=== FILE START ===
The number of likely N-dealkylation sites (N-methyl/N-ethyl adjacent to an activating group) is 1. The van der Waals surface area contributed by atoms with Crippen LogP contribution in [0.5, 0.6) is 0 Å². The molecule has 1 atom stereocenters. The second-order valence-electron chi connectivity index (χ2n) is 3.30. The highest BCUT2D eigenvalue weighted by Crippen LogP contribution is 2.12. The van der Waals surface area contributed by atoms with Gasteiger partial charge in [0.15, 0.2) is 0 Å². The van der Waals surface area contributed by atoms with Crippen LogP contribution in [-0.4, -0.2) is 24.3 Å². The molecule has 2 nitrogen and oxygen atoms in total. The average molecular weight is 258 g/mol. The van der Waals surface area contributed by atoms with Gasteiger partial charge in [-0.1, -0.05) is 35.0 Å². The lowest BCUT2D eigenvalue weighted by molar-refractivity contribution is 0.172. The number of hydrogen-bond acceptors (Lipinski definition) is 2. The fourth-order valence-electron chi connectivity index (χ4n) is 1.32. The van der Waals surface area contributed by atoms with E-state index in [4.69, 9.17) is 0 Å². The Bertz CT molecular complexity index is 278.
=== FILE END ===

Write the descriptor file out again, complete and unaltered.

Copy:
The number of likely N-dealkylation sites (N-methyl/N-ethyl adjacent to an activating group) is 1. The van der Waals surface area contributed by atoms with Crippen LogP contribution in [0.5, 0.6) is 0 Å². The molecule has 1 atom stereocenters. The second-order valence-electron chi connectivity index (χ2n) is 3.30. The highest BCUT2D eigenvalue weighted by Crippen LogP contribution is 2.12. The van der Waals surface area contributed by atoms with Gasteiger partial charge in [0.15, 0.2) is 0 Å². The van der Waals surface area contributed by atoms with Crippen LogP contribution in [-0.4, -0.2) is 24.3 Å². The molecule has 2 nitrogen and oxygen atoms in total. The average molecular weight is 258 g/mol. The van der Waals surface area contributed by atoms with Gasteiger partial charge in [-0.1, -0.05) is 35.0 Å². The lowest BCUT2D eigenvalue weighted by molar-refractivity contribution is 0.172. The number of hydrogen-bond acceptors (Lipinski definition) is 2. The fourth-order valence-electron chi connectivity index (χ4n) is 1.32. The van der Waals surface area contributed by atoms with E-state index in [4.69, 9.17) is 0 Å². The Bertz CT molecular complexity index is 278.